2:10 PM New York – Stocks on Wall Street traded sideways and investors awaited comments from G20 policymakers gathering in Moscow. Gold and silver plunged sharply and the yen and the euro were in focus. 3G Capital and Berkshire Hathaway offered $1.4 billion in breakup fees for the Heinz deal.
U.S. stocks traded sideways as earnings, deals and currency trading overshadowed market sentiment. The euro and yen were in focus ahead of comments from policymakers gathering from 20 nations in Moscow. U.S. industrial production declined in January.
American Electric Power fourth quarter net tumbled 27% and Campbell Soup second quarter net slipped 7%. CBS Corp fourth quarter net climbed 6% and Kraft Foods net tumbled 72%. Smucker third quarter net surged 32% and V.F. Corp fourth quarter net soared 30%.
European markets edged slightly higher after the release of mixed batch of earnings. The meeting of G 20 finance ministers and central bankers drew attention from currency traders after the yen declined sharply in the last three months.
Anglo American, the copper and precious metals miner reported revenues in the quarter increased 10% but swung to a net loss of 10%. Aker Solutions plunged 12% on a decline in net income. Eni SpA said net income fell 1.4%.
Investors sold stocks in Tokyo as the yen strengthened ahead of comments from G20 finance ministers in Moscow. Electronics exporters and automakers declined. Kirin Holdings declined 5% on weaker than expected operating earnings. Rakuten, the online retailer fell on smaller increase in operating income.
Markets in India traded lower ahead of financial budget in two weeks and on the rising trade deficit. The trade deficit last month surged to $20 billion for the second month in a row. Exports in January increased 0.8% from a year ago to $25.59 billion and imports surged 6% to record $45.58 billion.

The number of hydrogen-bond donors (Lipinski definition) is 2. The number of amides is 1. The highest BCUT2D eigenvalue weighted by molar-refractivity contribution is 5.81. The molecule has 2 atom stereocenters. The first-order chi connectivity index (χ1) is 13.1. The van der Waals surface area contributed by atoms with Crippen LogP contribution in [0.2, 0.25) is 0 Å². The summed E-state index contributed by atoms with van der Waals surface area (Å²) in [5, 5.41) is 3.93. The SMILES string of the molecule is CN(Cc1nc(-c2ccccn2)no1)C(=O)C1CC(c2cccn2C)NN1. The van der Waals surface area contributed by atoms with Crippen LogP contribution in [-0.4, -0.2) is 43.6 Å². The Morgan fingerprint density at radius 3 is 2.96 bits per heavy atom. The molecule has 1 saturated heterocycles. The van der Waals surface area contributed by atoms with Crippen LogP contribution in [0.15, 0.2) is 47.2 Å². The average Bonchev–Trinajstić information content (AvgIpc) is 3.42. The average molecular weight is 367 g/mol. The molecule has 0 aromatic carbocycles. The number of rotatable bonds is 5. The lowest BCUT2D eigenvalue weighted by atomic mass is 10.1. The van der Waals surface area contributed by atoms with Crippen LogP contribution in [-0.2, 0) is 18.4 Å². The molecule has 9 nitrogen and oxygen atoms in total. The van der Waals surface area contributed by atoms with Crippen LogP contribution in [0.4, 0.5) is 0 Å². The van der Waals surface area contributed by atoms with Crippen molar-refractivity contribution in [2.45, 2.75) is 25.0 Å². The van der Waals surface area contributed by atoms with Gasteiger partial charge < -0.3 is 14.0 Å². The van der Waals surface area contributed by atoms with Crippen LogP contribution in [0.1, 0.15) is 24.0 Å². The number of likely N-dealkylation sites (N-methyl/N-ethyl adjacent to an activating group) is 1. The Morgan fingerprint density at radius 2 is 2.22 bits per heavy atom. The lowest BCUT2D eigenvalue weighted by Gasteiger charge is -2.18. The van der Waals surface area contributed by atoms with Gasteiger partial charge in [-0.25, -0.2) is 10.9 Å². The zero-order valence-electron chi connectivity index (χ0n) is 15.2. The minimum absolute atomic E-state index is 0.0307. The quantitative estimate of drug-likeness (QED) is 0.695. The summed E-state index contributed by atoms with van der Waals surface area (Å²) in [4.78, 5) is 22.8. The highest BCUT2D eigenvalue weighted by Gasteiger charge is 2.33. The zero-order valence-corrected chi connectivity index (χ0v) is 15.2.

The January trade deficit was the second worst on record following $20.9 billion in October. The exports in ten months to January in the current fiscal year declined 4.9% to $239.7 billion and deficit increased 8% to $167.2 billion.
Rupee came under fresh pressure as the current account deficit widened raising the prospect of fall to the low of 55.38 against one dollar in early January.
In corporate news, DLF third quarter net slumped 10.5% and GAIL (India) net surged 18%. HCL Infosystems net swung to a loss and HNG net swung to a loss. MTNL and Suzlon Energy net loss widened. Tata Motors net plummeted 52%.
Australian markets held firm for the third day in a row and banks and defensive companies led the gainers and miners led the decliners. ANZ reported a decline in profit in the latest quarter.
Commodities, Bonds and Currencies
U.S. treasury yield on 10-year bond increased to 2.03% and on 30-year bond closed up at 3.20%.
The U.S. dollar inched lower to $1.335 to a euro and increased against the Japanese yen to 93.51 yen.
Immediate delivery futures of Texas crude oil decreased $1.47 to $95.82 a barrel and Brent crude fell 64 cents to $117.40, futures of natural gas decreased 0.01 cents to $3.15 per mbtu and gasoline traded up 0.45 cents to 312.09 cents a gallon.
In metals trading, gold decreased $27.20 to $1,608.30 per ounce and silver fell 50 cents to $29.85 and copper increased 15 cents to $3.75 a pound.